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Multiple UARTs and multiple interrupts

Discussion in 'Embedded' started by Ross Marchant, Jul 1, 2004.

  1. Hi All

    I want some feedback as to whether what I am doing is correct. I am
    using a DS80C320 with a Phillips SC28L198 8 channel UART. 2
    interrupts are triggered by the internal UARTS, 1 by the phillips chip
    and another by timer 0. I have found that for reliable operation i
    must turn all interrupts off when servicing the internal uart
    interrupts, and when putting a character into the ring buffer for
    transmission. Can anyone see any problem with this? Does anyone with
    a similar setup do it differently? Do I have to disable all
    interrupts, or only a few?Below is two snippits of code as an example:
    ..................
    //
    // uputch -
    //
    // Puts a character out of a serial port
    //
    void uputch(unsigned char chan,unsigned char data)
    {
    unsigned char oldie;

    oldie = IE;
    IE = 0;
    wdog();

    switch(chan)
    {
    //Internal UARTS
    case INTUART_1:
    tx_buff[chan][tx_inptr[chan]] = data;
    tx_inptr[chan]++;
    tx_inptr[chan] &= TXBUF_SIZE;
    if (sending_flg[1] == 0) {
    sending_flg[1] = 1;
    TI_1 = 1;
    }
    break;

    case INTUART_0:
    tx_buff[chan][tx_inptr[chan]] = data;
    tx_inptr[chan]++;
    tx_inptr[chan] &= TXBUF_SIZE;

    if (sending_flg[0] == 0) {
    sending_flg[0] = 1;
    TI_0 = 1;
    }
    break;

    //Philips UARTS
    case EXTUART_7:
    case EXTUART_6:
    case EXTUART_5:
    case EXTUART_4:
    case EXTUART_3:
    case EXTUART_2:
    case EXTUART_1:
    case EXTUART_0:
    tx_buff[chan][tx_inptr[chan]] = data;
    tx_inptr[chan]++;
    tx_inptr[chan] &= TXBUF_SIZE;
    //Enable TX FIFO empty interrupt
    *IMR_WR_PTR[chan] = 0x03;
    break;
    }
    IE = oldie;
    }

    ............

    //
    // uart1_isr -
    //
    // Interrupt routine for internal UART 1
    //
    interrupt void uart1_isr(void)
    {
    unsigned char oldie;

    oldie = IE;
    IE = 0;

    if (RI_1) {
    RI_1 = 0;
    rx_buff[INTUART_1][rx_inptr[INTUART_1]] = SBUF1;
    rx_inptr[INTUART_1]++;
    rx_inptr[INTUART_1] &= RXBUF_SIZE;
    }
    if (TI_1) {
    TI_1 = 0;
    if (!isempty_tx(INTUART_1)) {
    SBUF1 = tx_buff[INTUART_1][tx_outptr[INTUART_1]];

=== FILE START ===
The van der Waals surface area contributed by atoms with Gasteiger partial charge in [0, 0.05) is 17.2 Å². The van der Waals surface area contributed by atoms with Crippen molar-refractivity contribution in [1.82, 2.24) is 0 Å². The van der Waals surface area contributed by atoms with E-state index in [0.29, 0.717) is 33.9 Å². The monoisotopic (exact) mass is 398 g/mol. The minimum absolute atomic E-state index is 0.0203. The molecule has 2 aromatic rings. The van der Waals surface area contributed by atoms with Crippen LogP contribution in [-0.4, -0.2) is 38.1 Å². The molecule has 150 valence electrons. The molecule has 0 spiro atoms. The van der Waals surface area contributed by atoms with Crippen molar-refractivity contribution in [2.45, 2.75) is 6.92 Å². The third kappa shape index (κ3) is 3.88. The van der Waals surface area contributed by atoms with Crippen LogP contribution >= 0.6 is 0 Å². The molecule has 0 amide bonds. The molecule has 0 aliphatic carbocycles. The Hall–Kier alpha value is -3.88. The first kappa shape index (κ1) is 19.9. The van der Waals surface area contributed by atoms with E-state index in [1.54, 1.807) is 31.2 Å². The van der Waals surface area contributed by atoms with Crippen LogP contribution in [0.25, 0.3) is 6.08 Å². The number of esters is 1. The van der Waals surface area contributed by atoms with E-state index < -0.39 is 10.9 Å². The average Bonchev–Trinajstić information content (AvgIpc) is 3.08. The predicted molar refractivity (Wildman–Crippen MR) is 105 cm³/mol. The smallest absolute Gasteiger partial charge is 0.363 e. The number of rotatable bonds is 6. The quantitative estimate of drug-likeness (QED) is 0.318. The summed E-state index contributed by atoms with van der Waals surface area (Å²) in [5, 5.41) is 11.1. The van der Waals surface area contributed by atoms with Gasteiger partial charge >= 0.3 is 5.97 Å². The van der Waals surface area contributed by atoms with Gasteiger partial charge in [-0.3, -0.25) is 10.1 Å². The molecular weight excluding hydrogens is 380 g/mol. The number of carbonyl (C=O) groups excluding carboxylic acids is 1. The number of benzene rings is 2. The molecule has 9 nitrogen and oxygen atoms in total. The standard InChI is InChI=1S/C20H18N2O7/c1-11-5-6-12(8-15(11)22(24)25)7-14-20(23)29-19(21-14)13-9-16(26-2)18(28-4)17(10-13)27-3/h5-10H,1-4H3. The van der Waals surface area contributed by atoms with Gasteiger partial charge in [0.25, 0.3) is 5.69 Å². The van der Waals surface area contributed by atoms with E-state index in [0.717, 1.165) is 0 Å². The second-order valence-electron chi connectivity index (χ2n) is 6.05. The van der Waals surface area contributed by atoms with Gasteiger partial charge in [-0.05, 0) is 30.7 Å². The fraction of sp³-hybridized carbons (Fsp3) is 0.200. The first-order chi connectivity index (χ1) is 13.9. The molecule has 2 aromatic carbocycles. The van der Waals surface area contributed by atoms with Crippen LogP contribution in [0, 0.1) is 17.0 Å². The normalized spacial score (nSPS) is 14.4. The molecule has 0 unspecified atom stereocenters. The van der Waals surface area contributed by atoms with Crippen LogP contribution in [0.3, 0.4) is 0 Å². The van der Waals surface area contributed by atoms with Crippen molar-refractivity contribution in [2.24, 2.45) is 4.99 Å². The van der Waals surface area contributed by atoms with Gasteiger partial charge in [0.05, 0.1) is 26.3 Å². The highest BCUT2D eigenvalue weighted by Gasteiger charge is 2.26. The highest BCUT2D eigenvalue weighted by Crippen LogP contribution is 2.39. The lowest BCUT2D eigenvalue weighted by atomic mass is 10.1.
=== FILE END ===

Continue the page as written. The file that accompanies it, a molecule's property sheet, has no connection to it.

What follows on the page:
tx_outptr[INTUART_1]++;
    tx_outptr[INTUART_1] &= TXBUF_SIZE;
    }
    else {
    sending_flg[1] = 0;
    }
    }
    IE = oldie;
    }
    ............

    tia
    Ross
     
    Ross Marchant, Jul 1, 2004
    #1
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  2. Ross Marchant

    Rick Merrill Guest

    That is required to synchronize the interupts and the buffering.
    (If you didn't do it, you would get random errors!)

    Just make sure (and document) that TXBUF_SIZE is 2^x -1 .

    - RM
     
    Rick Merrill, Jul 1, 2004
    #2
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  3. Ross Marchant

    Thad Smith Guest

    With the code you presented, the reason you need to disable interrupts
    is to maintain a consistent state of tx_inptr when the associated
    interrupt occurs. Only the UART interrupts should need to be disabled.
    The minimal amount of code that needs to be protected is
    As written, if an interrupt occurs between the two statements,
    tx_inptr[chan] has an incorrect value, which could cause
    isempty_tx[chan] in the interrupt routine to incorrectly return false.

    What happens if you rewrite as
    tx_inptr[chan] = (tx_inptr[chan]+1) & TXBUF_SIZE;

    Assuming that tx_inptr is an unsigned char and that byte accesses are
    separate and atomic (almost certainly the case for your processor), I
    think you can leave interrupts enabled. What would happen is that an
    interrupt would not see the new character until tx_inptr[chan] is
    updated. Technically, this is not guaranteed by C unless tx_inptr[] is
    of type volatile sig_atomic_t.

    What happens if the interrupt occurs between the pointer update and
    testing sending_flg? The byte gets written. If the following
    completion interrupt occurs before uputch resumes (possible with
    multiple interrupts), sending_flg could be set to 0, then uputch resumes
    and sets it to 1 and restarts interrupts. The interrupt routine will
    then see that there are no new characters and again reset sending_flg.
    This shouldn't be a problem.

    You didn't provide any protection against buffer overrun. What that
    means is that if you buffer more than TXBUF_SIZE-1 characters, you will
    probably get a false indication of an empty buffer, assuming that is
    isempty_tx compares the two pointers for equality.

    I hesitate to mention this, but the code for the internal UARTs can
    usually be made more efficient in uputch() by changing the subscripts
    "[chan]" within the cases to the actual channel used: [INTUART_1], etc.
    The same would be true of the external channels if you wrote them as
    separate cases, rather than combined. Also, isempty_tx would be more
    efficient as a macro than as a non-inline function, since it has a
    constant argument. This issue would affect interrupt service time. If
    throughput is not a problem for your code, KISS and don't bother.

    Thad
     
    Thad Smith, Jul 1, 2004
    #3
  4. Ross Marchant

    Gary Kato Guest

    I'm not sure you want to disable interrupts within the UART ISR itself. It has
    no bearing on the possible interference between the ISR and your regular code.
    You are not allowing for any higher priority interrupts to happen. Granted, the
    amount of time that interrupts are off in the ISR is small, but you still might
    want to enable higher priority interrupts to occur.
     
    Gary Kato, Jul 1, 2004
    #4
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